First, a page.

December 2011 edition of Insurable Interest, we reported on the
passing of the Insurance Contracts Amendment Bill 2011
which provided for the implementation of a standard definition of
flood, and the requirement that insurers provide a Key Facts Sheet
with home insurance policies.
To this end, on 19 June 2012 the Insurance Contracts
Regulations 1985 were amended to prescribe a standard
definition of flood for certain insurance contracts. Insurance
contracts affected by the amendments cover home buildings and
contents, damage to strata title residences (such as apartments),
and loss of equipment, stock, inventory or premises of a small
business. However, if the insurance contract was arranged by an
insurance broker, who did so in the course of providing financial
advice, the prescribed definition will not apply.
Flood is defined as:
"the covering of normally dry land by water that has
escaped or been released from the normal confines of any of the
a lake (whether or not it has been altered or
a river (whether or not it has been altered or
a creek (whether or not it has been altered or
another natural watercourse (whether or not it has been
altered or modified);
The meaning of canals and modified natural watercourses will
include infrastructure such as irrigation canals and drainage
systems that have been constructed using natural contour lines or
existing watercourses. However, stormwater systems such as street
gutters and underground sewage systems are not considered to be
canals or modified natural watercourses under the definition.
This definition is to apply to every contract of insurance
(described above) even if the policy wording says otherwise.
However, if a contract provides cover in respect of loss caused to
a business and the insurer proposes giving flood a different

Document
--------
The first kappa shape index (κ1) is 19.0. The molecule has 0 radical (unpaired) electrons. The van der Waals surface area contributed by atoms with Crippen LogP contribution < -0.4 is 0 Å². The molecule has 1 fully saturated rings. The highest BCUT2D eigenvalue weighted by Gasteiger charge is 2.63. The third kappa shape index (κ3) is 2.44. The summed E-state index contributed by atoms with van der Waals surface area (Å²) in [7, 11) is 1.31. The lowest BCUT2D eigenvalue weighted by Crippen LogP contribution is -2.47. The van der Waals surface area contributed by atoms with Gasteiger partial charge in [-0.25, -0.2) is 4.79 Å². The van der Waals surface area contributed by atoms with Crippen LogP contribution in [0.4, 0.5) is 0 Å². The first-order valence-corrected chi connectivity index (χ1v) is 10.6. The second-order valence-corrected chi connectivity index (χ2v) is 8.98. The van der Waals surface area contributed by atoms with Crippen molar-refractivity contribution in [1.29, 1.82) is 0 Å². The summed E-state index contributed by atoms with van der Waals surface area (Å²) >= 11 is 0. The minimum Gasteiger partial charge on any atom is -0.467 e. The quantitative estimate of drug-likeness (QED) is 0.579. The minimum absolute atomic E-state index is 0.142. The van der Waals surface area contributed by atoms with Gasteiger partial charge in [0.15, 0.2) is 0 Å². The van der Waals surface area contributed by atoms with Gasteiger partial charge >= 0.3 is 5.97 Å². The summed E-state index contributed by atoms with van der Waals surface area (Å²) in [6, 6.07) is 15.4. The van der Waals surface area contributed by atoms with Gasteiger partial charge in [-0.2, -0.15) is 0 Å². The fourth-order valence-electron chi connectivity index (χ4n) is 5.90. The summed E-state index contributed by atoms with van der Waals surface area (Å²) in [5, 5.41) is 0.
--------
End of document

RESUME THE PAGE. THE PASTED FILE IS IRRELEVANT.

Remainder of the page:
definition, it must take 'reasonable steps' to ascertain
that the business is not a 'small business'. Such steps
will require the insurer to consider all relevant information
obtained from the insured when the contract is entered into.
The amendments will come into force on 19 June 2014 to allow
insurers sufficient time to update relevant documents and implement
the necessary changes.
standard definition of flood set out in the Insurance Contracts
Regulations 1985 will come into force on 19 June 2014 and will
apply to certain insurance contracts, regardless of the written
terms of those contracts.
The content of this article is intended to provide a general
guide to the subject matter. Specialist advice should be sought
about your specific circumstances.
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The failure of a party to call a witness does not necessarily give rise to an adverse inference being drawn in accordance with Jones v Dunkel (1959) 101 CLR 298. An unfavourable inference is drawn only if evidence otherwise provides a basis on which that unfavourable inference can be drawn.
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